Skip to main content

As Brazil's uproar over NSA grows, U.S. vows to work through tensions

By Catherine E. Shoichet, CNN
updated 5:10 AM EDT, Thu September 12, 2013
U.S. National Security Advisor Susan Rice told Brazilian Foreign Minister Luiz Alberto Figueiredo concerns will be addressed.
U.S. National Security Advisor Susan Rice told Brazilian Foreign Minister Luiz Alberto Figueiredo concerns will be addressed.
  • National Security Advisor Susan Rice meets with Brazil's foreign minister
  • Anger is growig in Brazil over reports of NSA spying
  • Lawmakers say they plan to go to Russia and speak with Edward Snowden
  • Reports claim the NSA spied on Brazil's president, state oil company Petrobras

(CNN) -- As the furor mounts in Brazil over reports that the United States spied on President Dilma Rousseff and her advisers, the South American country's foreign minister was in Washington on Wednesday.

U.S. National Security Advisor Susan Rice told Brazilian Foreign Minister Luiz Alberto Figueiredo that the United States is committed to working with Brazil to address its concerns, the White House said in a statement.

But in Brazil, debate over media reports about alleged National Security Agency spying showed no signs of cooling.

Brazilian lawmakers say they plan to send a commission to Russia to speak directly with former NSA contractor Edward Snowden, who reportedly leaked documents cited in Brazilian media reports about the alleged espionage operations.

Reports from Globo TV citing Glenn Greenwald, a Brazil-based journalist who obtained documents from Snowden, claim that Rousseff and the state oil company Petrobras were among the targets of the NSA.

Why are Brazil, Mexico angry with NSA?
NSA surveillance revelations
Open Mic: Russians on Edward Snowden

CNN has not independently verified the reports, which drew sharp condemnation from Brazilian officials this month.

A foreign relations committee in Brazil's Chamber of Deputies on Wednesday approved a trip for lawmakers to travel to Moscow and interview Snowden over the matter, state-run Agencia Brasil reported.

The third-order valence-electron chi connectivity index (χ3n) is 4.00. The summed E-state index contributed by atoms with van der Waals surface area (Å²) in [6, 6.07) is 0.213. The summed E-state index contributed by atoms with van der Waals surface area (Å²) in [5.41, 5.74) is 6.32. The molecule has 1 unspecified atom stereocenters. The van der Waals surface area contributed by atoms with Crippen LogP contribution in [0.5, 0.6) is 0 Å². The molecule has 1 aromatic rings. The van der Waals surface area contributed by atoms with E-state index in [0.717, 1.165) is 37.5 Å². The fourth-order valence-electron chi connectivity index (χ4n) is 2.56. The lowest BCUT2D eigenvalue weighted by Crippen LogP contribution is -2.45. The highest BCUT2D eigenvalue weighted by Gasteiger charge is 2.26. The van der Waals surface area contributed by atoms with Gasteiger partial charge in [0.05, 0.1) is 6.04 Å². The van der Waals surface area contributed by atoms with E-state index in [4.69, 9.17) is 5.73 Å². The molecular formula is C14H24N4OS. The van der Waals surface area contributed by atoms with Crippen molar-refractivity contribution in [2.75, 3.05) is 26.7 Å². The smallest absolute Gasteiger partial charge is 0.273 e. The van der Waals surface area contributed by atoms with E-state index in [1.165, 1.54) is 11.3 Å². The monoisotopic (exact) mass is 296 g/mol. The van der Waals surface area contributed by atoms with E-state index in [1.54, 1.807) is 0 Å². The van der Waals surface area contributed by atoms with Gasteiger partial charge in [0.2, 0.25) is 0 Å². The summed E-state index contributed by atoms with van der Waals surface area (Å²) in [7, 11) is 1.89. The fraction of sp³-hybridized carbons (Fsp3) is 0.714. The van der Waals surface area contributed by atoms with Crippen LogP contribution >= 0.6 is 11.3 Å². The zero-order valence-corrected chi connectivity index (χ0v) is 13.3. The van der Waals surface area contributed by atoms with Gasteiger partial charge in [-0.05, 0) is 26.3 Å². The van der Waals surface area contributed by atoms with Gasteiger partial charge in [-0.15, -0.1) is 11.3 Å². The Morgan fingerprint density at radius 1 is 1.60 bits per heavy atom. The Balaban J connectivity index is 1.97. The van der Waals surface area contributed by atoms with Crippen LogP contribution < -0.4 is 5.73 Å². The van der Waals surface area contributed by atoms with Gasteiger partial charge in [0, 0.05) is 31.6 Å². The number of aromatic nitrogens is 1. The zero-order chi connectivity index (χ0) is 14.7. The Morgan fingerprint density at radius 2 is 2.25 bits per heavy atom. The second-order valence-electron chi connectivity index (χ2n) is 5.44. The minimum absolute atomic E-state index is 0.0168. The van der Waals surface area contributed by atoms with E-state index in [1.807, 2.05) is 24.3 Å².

Lawmaker Ivan Valente said authorities wanted more information, not just what had been leaked to the media.

"The leaked information is an issue of national sovereignty," he said, according to Agencia Brasil. "First, Brazilian citizens were spied on. Then companies, the president of the republic, ministers and now Petrobras."

Earlier this month, Brazil summoned the U.S. ambassador over the reports. And Rousseff has threatened to cancel her scheduled state visit to Washington in October.

In Washington, officials emphasized U.S.-Brazil ties, while acknowledging the tension over the spying claims.

'"National Security Advisor Rice expressed to Foreign Minister Figueiredo that the United States understands that recent disclosures in the press -- some of which have distorted our activities and some of which raise legitimate questions for our friends and allies about how these capabilities are employed -- have created tensions in the very strong bilateral relationship we have with Brazil," the White House said in a statement.

Reports from Brazil's Globo TV over the alleged espionage have also drawn Mexico's ire, with allegations that the NSA spied on Mexican President Enrique Peña Nieto.

U.S. President Barack Obama said he promised to look into the allegations when he spoke with Peña Nieto and Rousseff at last week's G-20 summit in St. Petersburg.

"What I assured President Rousseff and President Peña Nieto is...that I take these allegations very seriously," Obama told reporters. "I understand their concerns; I understand the concerns of the Mexican and Brazilian people, and that we will work with their teams to resolve what is a source of tension."

The diplomatic tensions with Brazil and Mexico are the latest international fallout over documents leaked by Snowden, who faces espionage charges in the United States and is now living in Russia after authorities there granted him temporary asylum.